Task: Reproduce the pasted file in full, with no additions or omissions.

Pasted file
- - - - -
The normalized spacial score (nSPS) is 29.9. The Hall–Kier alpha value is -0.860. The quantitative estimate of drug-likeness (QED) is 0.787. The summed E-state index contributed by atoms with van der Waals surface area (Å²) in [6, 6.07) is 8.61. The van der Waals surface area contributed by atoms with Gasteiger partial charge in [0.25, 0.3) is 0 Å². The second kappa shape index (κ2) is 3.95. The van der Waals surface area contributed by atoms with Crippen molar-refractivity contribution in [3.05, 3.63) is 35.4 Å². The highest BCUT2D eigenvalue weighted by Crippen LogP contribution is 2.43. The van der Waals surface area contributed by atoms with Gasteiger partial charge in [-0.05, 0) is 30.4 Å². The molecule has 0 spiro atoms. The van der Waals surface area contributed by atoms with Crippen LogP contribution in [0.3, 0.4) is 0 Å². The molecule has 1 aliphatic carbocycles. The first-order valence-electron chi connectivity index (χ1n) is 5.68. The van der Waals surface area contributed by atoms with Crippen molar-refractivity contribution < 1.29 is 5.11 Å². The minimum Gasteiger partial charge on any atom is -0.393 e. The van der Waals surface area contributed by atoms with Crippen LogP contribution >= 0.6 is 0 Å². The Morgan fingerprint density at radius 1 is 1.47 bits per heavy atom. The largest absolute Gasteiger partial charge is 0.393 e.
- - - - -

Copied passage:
The normalized spacial score (nSPS) is 29.9. The Hall–Kier alpha value is -0.860. The quantitative estimate of drug-likeness (QED) is 0.787. The summed E-state index contributed by atoms with van der Waals surface area (Å²) in [6, 6.07) is 8.61. The van der Waals surface area contributed by atoms with Gasteiger partial charge in [0.25, 0.3) is 0 Å². The second kappa shape index (κ2) is 3.95. The van der Waals surface area contributed by atoms with Crippen molar-refractivity contribution in [3.05, 3.63) is 35.4 Å². The highest BCUT2D eigenvalue weighted by Crippen LogP contribution is 2.43. The van der Waals surface area contributed by atoms with Gasteiger partial charge in [-0.05, 0) is 30.4 Å². The molecule has 0 spiro atoms. The van der Waals surface area contributed by atoms with Crippen LogP contribution in [0.3, 0.4) is 0 Å². The molecule has 1 aliphatic carbocycles. The first-order valence-electron chi connectivity index (χ1n) is 5.68. The van der Waals surface area contributed by atoms with Crippen molar-refractivity contribution < 1.29 is 5.11 Å². The minimum Gasteiger partial charge on any atom is -0.393 e. The van der Waals surface area contributed by atoms with Crippen LogP contribution >= 0.6 is 0 Å². The Morgan fingerprint density at radius 1 is 1.47 bits per heavy atom. The largest absolute Gasteiger partial charge is 0.393 e.